Software defects can be fatal. And in the DevOps-driven world of Continuous Delivery and rapid release cycles, eliminating these defects requires testing teams to streamline connections between otherwise siloed Dev and Ops segments. This is an ongoing process, with QA responsibilities to enable Continuous Testing encompassing the wider Dev, Ops and QA segment alike. Developers need to work together with QA professionals to push for short build-test cycles accelerated to minutes and hours instead of days or weeks. Ops must merge with the Dev segment to enable Continuous Delivery of high quality, defect-free and production-ready software iterations. To bring these ideas to life, DevOps teams must employ a strategic approach to accelerate Continuous Testing to fail often and early, and generate fast, deployable software at the rapid pace of DevOps.
Assigning Continuous Testing responsibilities explicitly to a select few QA professionals will ensure accelerated DevOps processes. However, cloud-driven interconnected applications and network endpoints can fail in various ways, and maintaining stable, resilient and high-performance backend is critical to achieving the DevOps goal of Continuous Delivery by applying Continuous Testing practices. Cross-training DevOps professionals on test analysis and recovery of testing environments further ensures these test results that occur fast and in continuity are never overlooked.
Prepare multidisciplinary teams that follow definitive workflows and best practice test designs for fast response to test failures and efficient result analysis. Continuous Testing system architects must define workflows such as performing pre-determined actions to tune Continuous Testing for speed based on the organizational DevOps strategy. Peer-reviewed test scripts in compliance with this strategy and fast approval of the tooling budget required to automate testing and offload manual efforts save valuable time in high-risk testing practices well before reaching production stages.
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The testing system as well as systems-under-test can fail and bring the entire DevOps chain to a grinding halt. Anticipating and preparing for timely recovery of these failures is possible when DevOps teams practice failure simulation runs at the frequency of expected failure probability.
Scheduling for application testing should itself facilitate high-risk early failures. Using cache initialization and predefined network resource topologies ensures the system is ready to launch tests as soon as the build is ready. Conducting all tests in parallel, prioritizing test cases and aborting tests that exceed failure escape threshold optimizes Continuous Testing pace. Eliminating dependencies among tests is a prerequisite for running tests in parallel or in standalone. And at the same time, correlating results from multiple successive build tests and using trends analysis further accelerates diagnostics.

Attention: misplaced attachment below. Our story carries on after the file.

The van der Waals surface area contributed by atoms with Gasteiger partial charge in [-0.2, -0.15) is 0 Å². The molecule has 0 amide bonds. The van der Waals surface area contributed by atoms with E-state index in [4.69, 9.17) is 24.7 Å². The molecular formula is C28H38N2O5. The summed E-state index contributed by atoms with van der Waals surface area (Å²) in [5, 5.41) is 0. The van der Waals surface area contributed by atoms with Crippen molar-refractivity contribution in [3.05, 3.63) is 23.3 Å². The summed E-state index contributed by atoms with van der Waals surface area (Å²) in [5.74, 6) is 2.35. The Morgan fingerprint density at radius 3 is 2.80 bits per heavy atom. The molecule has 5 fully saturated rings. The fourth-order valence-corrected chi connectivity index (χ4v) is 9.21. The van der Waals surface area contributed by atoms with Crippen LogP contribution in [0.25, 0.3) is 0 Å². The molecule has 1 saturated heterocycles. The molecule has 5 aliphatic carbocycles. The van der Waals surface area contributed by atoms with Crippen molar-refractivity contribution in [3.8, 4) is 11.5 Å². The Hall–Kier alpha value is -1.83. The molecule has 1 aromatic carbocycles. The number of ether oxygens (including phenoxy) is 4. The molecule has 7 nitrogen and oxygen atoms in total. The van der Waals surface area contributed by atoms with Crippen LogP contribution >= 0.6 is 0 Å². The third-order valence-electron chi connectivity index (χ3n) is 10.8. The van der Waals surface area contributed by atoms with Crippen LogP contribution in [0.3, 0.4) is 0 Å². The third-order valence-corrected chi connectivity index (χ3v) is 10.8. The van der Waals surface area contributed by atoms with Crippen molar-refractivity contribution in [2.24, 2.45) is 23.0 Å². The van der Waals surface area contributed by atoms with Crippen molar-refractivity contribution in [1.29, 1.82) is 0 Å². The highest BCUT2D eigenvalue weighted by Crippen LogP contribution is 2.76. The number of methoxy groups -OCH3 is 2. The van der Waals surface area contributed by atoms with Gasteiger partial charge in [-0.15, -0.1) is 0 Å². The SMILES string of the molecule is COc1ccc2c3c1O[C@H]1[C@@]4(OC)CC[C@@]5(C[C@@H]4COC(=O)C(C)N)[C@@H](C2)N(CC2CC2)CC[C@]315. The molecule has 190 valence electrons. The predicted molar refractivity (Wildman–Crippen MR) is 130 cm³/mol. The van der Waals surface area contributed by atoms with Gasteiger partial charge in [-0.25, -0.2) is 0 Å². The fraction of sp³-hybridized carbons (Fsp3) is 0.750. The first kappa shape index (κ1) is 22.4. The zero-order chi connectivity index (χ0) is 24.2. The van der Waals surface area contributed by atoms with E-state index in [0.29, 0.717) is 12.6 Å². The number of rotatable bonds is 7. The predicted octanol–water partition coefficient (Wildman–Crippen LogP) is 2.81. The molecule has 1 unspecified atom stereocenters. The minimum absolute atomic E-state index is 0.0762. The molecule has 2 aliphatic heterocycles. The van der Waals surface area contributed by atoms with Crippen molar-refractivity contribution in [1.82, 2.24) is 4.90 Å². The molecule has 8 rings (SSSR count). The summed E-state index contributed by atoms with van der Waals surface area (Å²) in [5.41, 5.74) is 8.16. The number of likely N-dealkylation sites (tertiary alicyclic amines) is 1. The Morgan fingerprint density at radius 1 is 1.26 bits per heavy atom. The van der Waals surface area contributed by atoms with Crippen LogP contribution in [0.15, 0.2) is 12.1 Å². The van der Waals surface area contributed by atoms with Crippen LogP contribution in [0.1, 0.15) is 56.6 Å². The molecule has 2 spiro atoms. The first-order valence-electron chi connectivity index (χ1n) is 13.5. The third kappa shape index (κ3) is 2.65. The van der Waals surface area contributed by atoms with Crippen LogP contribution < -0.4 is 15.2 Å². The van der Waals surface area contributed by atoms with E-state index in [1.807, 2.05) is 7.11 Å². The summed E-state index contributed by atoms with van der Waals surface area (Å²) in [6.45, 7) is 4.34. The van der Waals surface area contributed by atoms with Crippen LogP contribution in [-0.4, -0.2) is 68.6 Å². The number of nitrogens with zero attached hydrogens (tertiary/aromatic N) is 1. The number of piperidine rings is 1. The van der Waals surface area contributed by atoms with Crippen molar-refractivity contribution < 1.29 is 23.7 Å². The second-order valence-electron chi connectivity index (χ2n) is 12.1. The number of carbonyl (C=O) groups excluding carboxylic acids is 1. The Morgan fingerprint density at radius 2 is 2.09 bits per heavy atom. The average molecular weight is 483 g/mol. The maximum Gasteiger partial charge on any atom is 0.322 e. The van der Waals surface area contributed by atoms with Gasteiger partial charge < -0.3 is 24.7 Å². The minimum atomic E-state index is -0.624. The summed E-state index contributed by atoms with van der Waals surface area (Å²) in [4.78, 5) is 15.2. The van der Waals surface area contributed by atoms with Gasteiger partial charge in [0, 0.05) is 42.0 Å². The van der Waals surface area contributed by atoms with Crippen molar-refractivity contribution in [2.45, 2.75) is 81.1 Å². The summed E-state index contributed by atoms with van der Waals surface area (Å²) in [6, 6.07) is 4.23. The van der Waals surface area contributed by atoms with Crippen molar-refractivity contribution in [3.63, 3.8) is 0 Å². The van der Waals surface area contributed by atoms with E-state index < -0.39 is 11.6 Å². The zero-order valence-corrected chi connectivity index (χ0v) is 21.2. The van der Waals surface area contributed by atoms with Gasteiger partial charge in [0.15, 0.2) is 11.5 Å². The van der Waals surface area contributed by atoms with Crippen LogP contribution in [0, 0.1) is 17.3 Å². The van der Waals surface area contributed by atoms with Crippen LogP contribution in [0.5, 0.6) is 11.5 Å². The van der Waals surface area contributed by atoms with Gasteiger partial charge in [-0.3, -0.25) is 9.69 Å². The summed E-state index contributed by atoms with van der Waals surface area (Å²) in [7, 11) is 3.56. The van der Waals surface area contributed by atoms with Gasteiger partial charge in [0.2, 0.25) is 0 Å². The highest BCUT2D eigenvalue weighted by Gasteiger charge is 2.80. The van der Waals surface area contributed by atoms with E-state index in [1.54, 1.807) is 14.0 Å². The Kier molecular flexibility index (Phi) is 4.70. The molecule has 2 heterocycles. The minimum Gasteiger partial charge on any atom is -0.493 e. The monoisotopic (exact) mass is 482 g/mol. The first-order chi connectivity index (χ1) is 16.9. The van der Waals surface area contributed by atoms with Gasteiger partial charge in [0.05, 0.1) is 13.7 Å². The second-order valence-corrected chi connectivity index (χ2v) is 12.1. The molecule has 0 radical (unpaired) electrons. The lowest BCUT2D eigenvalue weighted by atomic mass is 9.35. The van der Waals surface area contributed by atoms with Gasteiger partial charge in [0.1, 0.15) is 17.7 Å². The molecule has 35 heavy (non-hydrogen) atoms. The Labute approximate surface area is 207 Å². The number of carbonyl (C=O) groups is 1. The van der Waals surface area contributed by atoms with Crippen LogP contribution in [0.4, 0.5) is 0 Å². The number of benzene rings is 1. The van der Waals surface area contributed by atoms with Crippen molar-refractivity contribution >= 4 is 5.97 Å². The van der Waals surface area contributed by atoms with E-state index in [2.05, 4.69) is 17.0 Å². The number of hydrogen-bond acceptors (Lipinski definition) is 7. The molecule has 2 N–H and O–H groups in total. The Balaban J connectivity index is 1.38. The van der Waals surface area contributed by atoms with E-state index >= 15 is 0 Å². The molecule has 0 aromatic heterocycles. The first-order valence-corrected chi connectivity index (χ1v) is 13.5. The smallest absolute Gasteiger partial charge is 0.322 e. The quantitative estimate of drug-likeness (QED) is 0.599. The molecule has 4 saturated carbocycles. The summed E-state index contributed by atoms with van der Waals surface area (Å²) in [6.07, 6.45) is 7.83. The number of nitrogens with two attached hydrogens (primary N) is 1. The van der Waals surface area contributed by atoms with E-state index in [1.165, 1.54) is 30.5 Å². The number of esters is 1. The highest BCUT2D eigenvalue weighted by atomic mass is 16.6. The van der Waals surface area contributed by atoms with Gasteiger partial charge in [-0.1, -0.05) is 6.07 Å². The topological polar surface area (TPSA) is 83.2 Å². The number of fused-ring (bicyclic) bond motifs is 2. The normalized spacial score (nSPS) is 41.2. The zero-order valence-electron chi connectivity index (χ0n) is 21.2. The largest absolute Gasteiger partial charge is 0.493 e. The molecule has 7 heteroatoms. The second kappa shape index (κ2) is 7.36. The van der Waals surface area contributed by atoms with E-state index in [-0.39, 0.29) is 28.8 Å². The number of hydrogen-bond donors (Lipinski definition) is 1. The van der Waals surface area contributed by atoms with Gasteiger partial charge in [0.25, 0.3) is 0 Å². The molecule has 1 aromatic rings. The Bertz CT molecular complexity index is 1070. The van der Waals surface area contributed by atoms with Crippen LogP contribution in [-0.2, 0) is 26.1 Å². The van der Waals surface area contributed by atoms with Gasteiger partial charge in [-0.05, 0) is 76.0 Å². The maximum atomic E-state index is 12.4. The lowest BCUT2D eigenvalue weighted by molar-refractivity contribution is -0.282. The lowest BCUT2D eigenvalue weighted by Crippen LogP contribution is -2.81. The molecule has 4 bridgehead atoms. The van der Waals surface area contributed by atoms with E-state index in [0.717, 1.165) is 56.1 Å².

Continuous Testing requires powerful, resilient and stable network resources to speed up the testing process. Establishing a flexible network infrastructure to spin servers and processing resources up and down in a whim without the need of IT helps eliminate bottlenecks surrounding testing environment set up. Using service virtualization is one way to scale and optimize these resources for speed and cost.
Testing automation is the spirit of DevOps and additional investments on the tooling is naturally compensated later in the development lifecycle in the form of fast software release cycles that add business value. Implementing tools as autonomous services integrated via APIs to manage and invoke separately serve as the foundation of automated and Continuous Testing practices.
Designing optimal testing workflows is crucial to streamline the DevOps cycle. Continuous Testing is only effective as long as the underlying infrastructure is stable enough to support continuous and uninterrupted DevOps cycle. When systems are inherently prone to disruptions that raise false alarms, testing teams end up wasting valuable time in analyzing false-negative test reports. Use appropriate tooling to separate these false negatives from actual product failures and leverage monitoring systems to verify real-time performance of interconnected network components.
DevOps teams should design Continuous Testing workflows to automate manual testing procedures and follow a priority-based approach to analyze mission critical test results and verdicts that lead to faster and progressive development practices. The system should be designed to escalate failure automatically to the second level of response teams once failure thresholds are exceeded and the SLA time for first responders expires. A centralized repository collecting test results from all channels and test agents ensures the reports are available in real-time for developers to perform necessary changes in subsequent builds as per the end goal of Continuous Testing.
And by the way, Continuous Testing is not bound by definitive strategies. Everything I mentioned above is potentially invalid as I write since strategy variations to Continuous Testing can be as many as the companies operating on a DevOps model of software development. Continuous Testing as a journey can take many routes, directions, and guidelines that can fill multiple book volumes but end goals such as identifying and fixing software defects early during the development lifecycle and pushing high-quality software out of the door at the rapid pace of DevOps remains unchanged.
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